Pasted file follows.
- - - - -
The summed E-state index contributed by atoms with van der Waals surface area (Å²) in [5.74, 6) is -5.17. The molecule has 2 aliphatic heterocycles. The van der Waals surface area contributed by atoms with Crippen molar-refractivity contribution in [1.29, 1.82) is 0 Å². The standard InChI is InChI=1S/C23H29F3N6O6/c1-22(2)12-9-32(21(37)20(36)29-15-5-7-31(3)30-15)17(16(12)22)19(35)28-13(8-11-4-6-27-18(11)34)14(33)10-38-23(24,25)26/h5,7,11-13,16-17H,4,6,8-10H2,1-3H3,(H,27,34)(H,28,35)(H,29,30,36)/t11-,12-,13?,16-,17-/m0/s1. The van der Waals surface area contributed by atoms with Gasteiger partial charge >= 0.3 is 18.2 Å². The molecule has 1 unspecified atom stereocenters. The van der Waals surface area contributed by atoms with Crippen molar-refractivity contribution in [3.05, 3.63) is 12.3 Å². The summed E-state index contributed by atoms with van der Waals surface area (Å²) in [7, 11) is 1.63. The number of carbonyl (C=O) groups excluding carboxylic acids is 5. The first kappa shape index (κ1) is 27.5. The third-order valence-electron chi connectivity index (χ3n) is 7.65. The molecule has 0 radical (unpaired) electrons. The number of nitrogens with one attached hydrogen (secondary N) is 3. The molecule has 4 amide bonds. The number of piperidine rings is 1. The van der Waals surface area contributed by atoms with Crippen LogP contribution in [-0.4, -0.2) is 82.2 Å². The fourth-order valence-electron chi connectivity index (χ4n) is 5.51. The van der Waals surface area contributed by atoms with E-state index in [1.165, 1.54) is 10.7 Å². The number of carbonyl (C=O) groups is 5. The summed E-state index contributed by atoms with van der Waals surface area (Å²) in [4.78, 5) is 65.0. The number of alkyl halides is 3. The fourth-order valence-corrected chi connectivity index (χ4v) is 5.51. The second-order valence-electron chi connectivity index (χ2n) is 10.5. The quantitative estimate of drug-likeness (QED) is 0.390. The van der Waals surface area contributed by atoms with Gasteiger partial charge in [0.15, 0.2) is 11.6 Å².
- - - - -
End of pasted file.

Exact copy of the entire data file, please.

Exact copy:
The summed E-state index contributed by atoms with van der Waals surface area (Å²) in [5.74, 6) is -5.17. The molecule has 2 aliphatic heterocycles. The van der Waals surface area contributed by atoms with Crippen molar-refractivity contribution in [1.29, 1.82) is 0 Å². The standard InChI is InChI=1S/C23H29F3N6O6/c1-22(2)12-9-32(21(37)20(36)29-15-5-7-31(3)30-15)17(16(12)22)19(35)28-13(8-11-4-6-27-18(11)34)14(33)10-38-23(24,25)26/h5,7,11-13,16-17H,4,6,8-10H2,1-3H3,(H,27,34)(H,28,35)(H,29,30,36)/t11-,12-,13?,16-,17-/m0/s1. The van der Waals surface area contributed by atoms with Gasteiger partial charge >= 0.3 is 18.2 Å². The molecule has 1 unspecified atom stereocenters. The van der Waals surface area contributed by atoms with Crippen molar-refractivity contribution in [3.05, 3.63) is 12.3 Å². The summed E-state index contributed by atoms with van der Waals surface area (Å²) in [7, 11) is 1.63. The number of carbonyl (C=O) groups excluding carboxylic acids is 5. The first kappa shape index (κ1) is 27.5. The third-order valence-electron chi connectivity index (χ3n) is 7.65. The molecule has 0 radical (unpaired) electrons. The number of nitrogens with one attached hydrogen (secondary N) is 3. The molecule has 4 amide bonds. The number of piperidine rings is 1. The van der Waals surface area contributed by atoms with Crippen LogP contribution in [-0.4, -0.2) is 82.2 Å². The fourth-order valence-electron chi connectivity index (χ4n) is 5.51. The van der Waals surface area contributed by atoms with E-state index in [1.165, 1.54) is 10.7 Å². The number of carbonyl (C=O) groups is 5. The summed E-state index contributed by atoms with van der Waals surface area (Å²) in [4.78, 5) is 65.0. The number of alkyl halides is 3. The fourth-order valence-corrected chi connectivity index (χ4v) is 5.51. The second-order valence-electron chi connectivity index (χ2n) is 10.5. The quantitative estimate of drug-likeness (QED) is 0.390. The van der Waals surface area contributed by atoms with Gasteiger partial charge in [0.15, 0.2) is 11.6 Å².